A customer noticed that environment variables were being truncated at 2047 characters and wanted to know what the maximum length of an environment variable is.

This is one of those cases where you can answer the customer's question or you can try to answer the question the customer is really asking. If you just answer the question, you're doing the customer a disservice.

The theoretical maximum length of an environment variable is around 32,760 characters. However, you are unlikely to attain that theoretical maximum in practice.

All environment variables must live together in a single environment block, which itself has a limit of 32767 characters. But that count is the sum over all environment variable names and values, so you could, I guess, hit that theoretical maximum length if you deleted all the environment variables and then set a single variable called X with that really huge 32,760-character value. In practice, of course, you have to share the environment block with all the other variables in the block, so your random call to SetEnvironmentVariable with a 32,760-character string is unlikely to succeed.

But that's not your only practical limit.

It also depends on how you're setting the variable; i.e., the code that your environment-variable-setting technique passes through before it gets to the SetEnvironmentVariable call. If you're using a batch file, then you're constrained by the maximum command line length since the environment variable needs to fit into the command line buffer of the batch processor. On the other hand, maybe you're setting the Environment registry key, in which case you run into a 2048-character limit in the code that parses that registry key and builds an environment block out of it. There's also a limitation in the dialog box for interactively setting environment variables, the numeric value of which I don't happen to know off the top of my head.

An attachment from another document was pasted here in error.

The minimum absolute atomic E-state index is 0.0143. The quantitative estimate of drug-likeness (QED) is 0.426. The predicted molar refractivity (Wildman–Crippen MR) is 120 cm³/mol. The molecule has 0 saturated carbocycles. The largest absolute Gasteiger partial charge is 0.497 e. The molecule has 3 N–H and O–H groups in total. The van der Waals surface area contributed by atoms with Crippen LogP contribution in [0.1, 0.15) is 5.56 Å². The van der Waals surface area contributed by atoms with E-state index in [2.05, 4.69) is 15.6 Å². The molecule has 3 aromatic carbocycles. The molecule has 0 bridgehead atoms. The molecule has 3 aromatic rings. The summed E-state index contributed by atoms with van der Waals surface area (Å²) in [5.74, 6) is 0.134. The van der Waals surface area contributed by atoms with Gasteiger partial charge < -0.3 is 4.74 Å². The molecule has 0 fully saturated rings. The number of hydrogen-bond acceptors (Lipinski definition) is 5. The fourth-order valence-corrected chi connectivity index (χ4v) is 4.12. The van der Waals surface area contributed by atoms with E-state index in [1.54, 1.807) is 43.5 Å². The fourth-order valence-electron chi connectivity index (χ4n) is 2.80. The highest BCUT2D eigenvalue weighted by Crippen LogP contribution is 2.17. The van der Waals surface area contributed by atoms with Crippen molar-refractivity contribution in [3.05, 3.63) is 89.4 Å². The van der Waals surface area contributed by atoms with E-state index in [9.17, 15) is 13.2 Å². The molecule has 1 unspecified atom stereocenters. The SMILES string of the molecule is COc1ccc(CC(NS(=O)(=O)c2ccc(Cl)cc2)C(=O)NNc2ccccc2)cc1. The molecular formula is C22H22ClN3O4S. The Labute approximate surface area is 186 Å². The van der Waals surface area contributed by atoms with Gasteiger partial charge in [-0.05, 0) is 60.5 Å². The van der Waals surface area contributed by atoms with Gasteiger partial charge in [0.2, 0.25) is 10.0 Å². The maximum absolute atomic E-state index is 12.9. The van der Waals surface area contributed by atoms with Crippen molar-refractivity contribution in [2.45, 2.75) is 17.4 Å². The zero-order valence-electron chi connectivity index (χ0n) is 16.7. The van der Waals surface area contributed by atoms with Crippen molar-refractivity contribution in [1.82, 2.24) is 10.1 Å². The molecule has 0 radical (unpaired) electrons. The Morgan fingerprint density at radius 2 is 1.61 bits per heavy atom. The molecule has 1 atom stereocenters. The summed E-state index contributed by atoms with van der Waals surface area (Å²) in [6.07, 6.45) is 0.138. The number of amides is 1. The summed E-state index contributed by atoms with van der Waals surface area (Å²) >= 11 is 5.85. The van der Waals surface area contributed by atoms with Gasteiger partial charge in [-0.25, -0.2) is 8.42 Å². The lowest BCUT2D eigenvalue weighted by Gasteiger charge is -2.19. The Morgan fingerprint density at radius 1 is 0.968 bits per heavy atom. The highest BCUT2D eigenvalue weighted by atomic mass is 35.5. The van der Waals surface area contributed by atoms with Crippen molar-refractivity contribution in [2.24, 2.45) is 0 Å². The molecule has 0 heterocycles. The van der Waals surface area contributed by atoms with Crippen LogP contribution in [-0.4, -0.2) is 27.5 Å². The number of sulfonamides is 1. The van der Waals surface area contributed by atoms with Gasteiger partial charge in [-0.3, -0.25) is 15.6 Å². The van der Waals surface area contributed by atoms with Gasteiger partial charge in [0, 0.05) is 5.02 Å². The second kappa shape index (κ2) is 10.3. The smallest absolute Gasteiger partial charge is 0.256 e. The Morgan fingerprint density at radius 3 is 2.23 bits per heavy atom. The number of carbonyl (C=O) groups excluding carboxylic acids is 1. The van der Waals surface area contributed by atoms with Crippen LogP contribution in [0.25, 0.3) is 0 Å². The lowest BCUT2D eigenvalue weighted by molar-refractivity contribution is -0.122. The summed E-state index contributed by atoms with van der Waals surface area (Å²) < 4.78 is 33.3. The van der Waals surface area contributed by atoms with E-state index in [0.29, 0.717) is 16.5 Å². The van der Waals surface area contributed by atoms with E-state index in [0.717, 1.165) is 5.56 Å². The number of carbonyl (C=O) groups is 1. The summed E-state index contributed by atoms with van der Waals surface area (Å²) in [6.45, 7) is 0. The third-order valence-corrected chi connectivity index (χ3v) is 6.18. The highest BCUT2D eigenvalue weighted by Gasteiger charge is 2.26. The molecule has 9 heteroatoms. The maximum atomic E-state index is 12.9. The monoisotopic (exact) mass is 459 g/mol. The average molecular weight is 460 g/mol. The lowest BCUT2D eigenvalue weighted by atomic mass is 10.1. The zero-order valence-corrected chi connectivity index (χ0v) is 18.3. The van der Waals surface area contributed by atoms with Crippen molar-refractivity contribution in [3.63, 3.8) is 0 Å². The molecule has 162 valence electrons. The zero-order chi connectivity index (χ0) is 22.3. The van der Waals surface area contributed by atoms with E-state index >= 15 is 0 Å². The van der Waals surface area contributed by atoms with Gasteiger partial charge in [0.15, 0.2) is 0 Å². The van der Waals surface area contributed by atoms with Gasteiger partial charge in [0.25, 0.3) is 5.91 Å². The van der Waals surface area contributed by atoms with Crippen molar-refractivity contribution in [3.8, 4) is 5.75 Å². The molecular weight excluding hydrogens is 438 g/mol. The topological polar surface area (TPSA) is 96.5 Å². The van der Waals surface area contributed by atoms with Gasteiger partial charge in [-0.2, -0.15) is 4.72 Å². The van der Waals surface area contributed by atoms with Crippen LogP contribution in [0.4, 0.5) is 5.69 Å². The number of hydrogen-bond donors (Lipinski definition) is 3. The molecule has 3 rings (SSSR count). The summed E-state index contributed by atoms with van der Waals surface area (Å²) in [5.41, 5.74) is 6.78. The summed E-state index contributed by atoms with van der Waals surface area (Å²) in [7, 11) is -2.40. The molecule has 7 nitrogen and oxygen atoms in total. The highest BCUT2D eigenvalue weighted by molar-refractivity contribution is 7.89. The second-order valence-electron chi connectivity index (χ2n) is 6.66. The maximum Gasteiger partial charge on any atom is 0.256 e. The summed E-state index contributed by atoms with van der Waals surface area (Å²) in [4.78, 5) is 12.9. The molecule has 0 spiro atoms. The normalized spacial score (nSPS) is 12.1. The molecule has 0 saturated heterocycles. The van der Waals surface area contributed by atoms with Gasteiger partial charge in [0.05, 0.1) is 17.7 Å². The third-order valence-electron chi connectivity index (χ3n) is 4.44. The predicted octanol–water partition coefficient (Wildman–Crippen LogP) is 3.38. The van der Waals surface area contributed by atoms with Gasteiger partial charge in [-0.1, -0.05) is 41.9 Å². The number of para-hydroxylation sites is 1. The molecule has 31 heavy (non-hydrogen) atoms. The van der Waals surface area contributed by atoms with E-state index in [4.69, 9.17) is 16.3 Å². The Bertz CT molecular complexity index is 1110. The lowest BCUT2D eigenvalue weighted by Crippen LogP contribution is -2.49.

This is one of those skills you have to develop when answering questions from customers: Taking the customer's question and trying to figure out what their real question is.